BANGKOK - Thailand is mulling the re-introduction of police conscription, a spokesman said Monday, as the much-maligned and poorly paid force looks to boost its ranks by several thousand each year.
The kingdom's police have come under intense scrutiny since a May army coup, with the military purging dozens of top officers seen as cosy with the elected former government of Yingluck Shinawatra, whose billionaire brother Thaksin is an ex-policeman.
The police are unpopular with Thais who bemoan routine bribe-taking, while the recent murder of two British backpackers on a holiday island has opened the force to criticism that it is poorly trained in investigating crime.
The cabinet has already agreed "in principle" to conscript 5-10,000 men - aged 21 - annually across the country, a National Police spokesman told AFP.
"Currently we are lacking police officers. (If approved) Police conscripts will work in areas across the country where there are high crime rates," said Police Lieutenant General Prawut Thavornsiri, adding the order still needs full cabinet approval.
If rubber-stamped by cabinet, the military will oversee the police draft, he said, adding recruits were likely to be paid $245-275 a month, slightly higher than the minimum wage of around $220.
Thailand ended police conscription a decade ago and has around 230,000 officers across the country.
But currently all 18-year-old men are already meant to register for the army draft before serving from when they are 21 for at least two years, according to the Interior Ministry.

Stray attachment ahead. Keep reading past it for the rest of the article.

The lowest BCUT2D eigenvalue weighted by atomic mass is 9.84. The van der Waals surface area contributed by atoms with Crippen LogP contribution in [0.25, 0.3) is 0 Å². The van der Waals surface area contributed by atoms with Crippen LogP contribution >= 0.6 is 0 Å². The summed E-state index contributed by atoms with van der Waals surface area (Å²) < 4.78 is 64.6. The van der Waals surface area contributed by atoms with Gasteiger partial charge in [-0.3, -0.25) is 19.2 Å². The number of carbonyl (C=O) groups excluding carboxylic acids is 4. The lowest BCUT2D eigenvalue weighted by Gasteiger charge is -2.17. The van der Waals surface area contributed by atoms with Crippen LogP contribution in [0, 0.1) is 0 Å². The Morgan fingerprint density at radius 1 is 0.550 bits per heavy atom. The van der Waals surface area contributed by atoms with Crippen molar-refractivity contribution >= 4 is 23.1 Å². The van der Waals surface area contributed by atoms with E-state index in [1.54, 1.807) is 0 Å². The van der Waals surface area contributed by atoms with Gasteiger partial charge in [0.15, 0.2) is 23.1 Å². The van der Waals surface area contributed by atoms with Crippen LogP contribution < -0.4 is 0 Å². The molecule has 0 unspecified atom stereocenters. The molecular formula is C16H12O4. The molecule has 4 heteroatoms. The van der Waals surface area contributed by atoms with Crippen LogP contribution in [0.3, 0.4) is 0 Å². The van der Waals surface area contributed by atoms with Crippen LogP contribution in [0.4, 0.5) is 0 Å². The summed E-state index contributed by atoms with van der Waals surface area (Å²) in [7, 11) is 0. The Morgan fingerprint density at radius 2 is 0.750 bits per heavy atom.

Thailand's police - notorious for taking streetside bribes for everything for traffic offences to running unlicensed bars - are seen as broadly loyal to Thaksin, the self-exiled former premier who was ousted in a previous coup in 2006.
Thaksin left the Royal Thai Police with the rank of lieutenant colonel after more than decade in the force, but he still draws loyalty from senior officers and many among the rank-and-file.
Analysts say the military has hacked away at his police power base since its takeover in May, moving many senior officers seen as in cahoots with the telecoms magnate-turned politician whose parties have won every Thai election since 2001.
The new national police chief, Somyot Poompanmoung, is believed to be close to the junta after impressing military chiefs with his handling of anti-coup protests in the wake of the army power grab.
He has vowed a harsh crackdown on police corruption.